This weekend marks the beginning of the Islamic holy month of Ramadan – a time of fasting, prayer, and self-reflection throughout the Muslim world. But every year, it starts with a controversy: Ramadan begins with the sighting of the first sliver of the new moon, and religious authorities often differ by a day on when that occurs.
In Syria, the predominantly Sunni opposition is embroiled in a guerilla war with the Alawite-led government. The two sides disagree over the future of their country, the nature of the conflict — and, you guessed it, the start of Ramadan.
"The Syrian National Council announces … Friday is the first day of Ramadan, unlike what was declared by the regime," read a statement released by the umbrella opposition group. President Bashar al-Assad’s government, meanwhile, declared the holy month would begin on Saturday.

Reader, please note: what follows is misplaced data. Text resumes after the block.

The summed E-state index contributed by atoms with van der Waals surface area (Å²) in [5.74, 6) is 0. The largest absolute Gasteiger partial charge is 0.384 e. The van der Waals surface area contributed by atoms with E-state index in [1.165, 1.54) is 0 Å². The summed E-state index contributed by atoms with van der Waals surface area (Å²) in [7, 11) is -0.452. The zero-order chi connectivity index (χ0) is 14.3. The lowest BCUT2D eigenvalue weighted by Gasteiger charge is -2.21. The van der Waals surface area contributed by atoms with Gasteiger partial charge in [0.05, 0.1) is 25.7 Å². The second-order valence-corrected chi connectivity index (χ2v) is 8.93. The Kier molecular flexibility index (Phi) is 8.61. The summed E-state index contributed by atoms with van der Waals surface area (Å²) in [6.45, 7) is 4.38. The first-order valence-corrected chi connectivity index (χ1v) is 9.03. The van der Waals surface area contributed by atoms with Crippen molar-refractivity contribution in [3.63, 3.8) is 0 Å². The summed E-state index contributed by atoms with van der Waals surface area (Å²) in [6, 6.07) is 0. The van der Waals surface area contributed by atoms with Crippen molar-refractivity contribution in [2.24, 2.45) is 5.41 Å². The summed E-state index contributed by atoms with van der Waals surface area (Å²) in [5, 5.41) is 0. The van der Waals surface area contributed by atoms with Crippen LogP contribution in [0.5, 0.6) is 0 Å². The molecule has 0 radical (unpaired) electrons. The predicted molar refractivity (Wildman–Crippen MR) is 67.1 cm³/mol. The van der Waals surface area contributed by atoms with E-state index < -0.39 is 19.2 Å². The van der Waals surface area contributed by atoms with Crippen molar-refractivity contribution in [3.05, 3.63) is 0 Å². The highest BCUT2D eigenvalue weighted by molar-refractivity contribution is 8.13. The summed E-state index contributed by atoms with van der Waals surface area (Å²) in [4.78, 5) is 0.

There’s a regional political dimension at play here: Most of the Arab world’s Sunni states — such as Saudi Arabia, Qatar, Egypt, and Jordan — have announced that Ramadan begins on Friday. These countries have been largely supportive of Syria’s rebels. Meanwhile, Iran, Iraq, and Lebanon’s Shiite community — whose political leaders have supported to the Assad regime — are starting Ramadan on Saturday.
Just another example of how what seems to be a purely theological dispute quickly becomes politicized amidst Syria’s bloody sectarian conflict.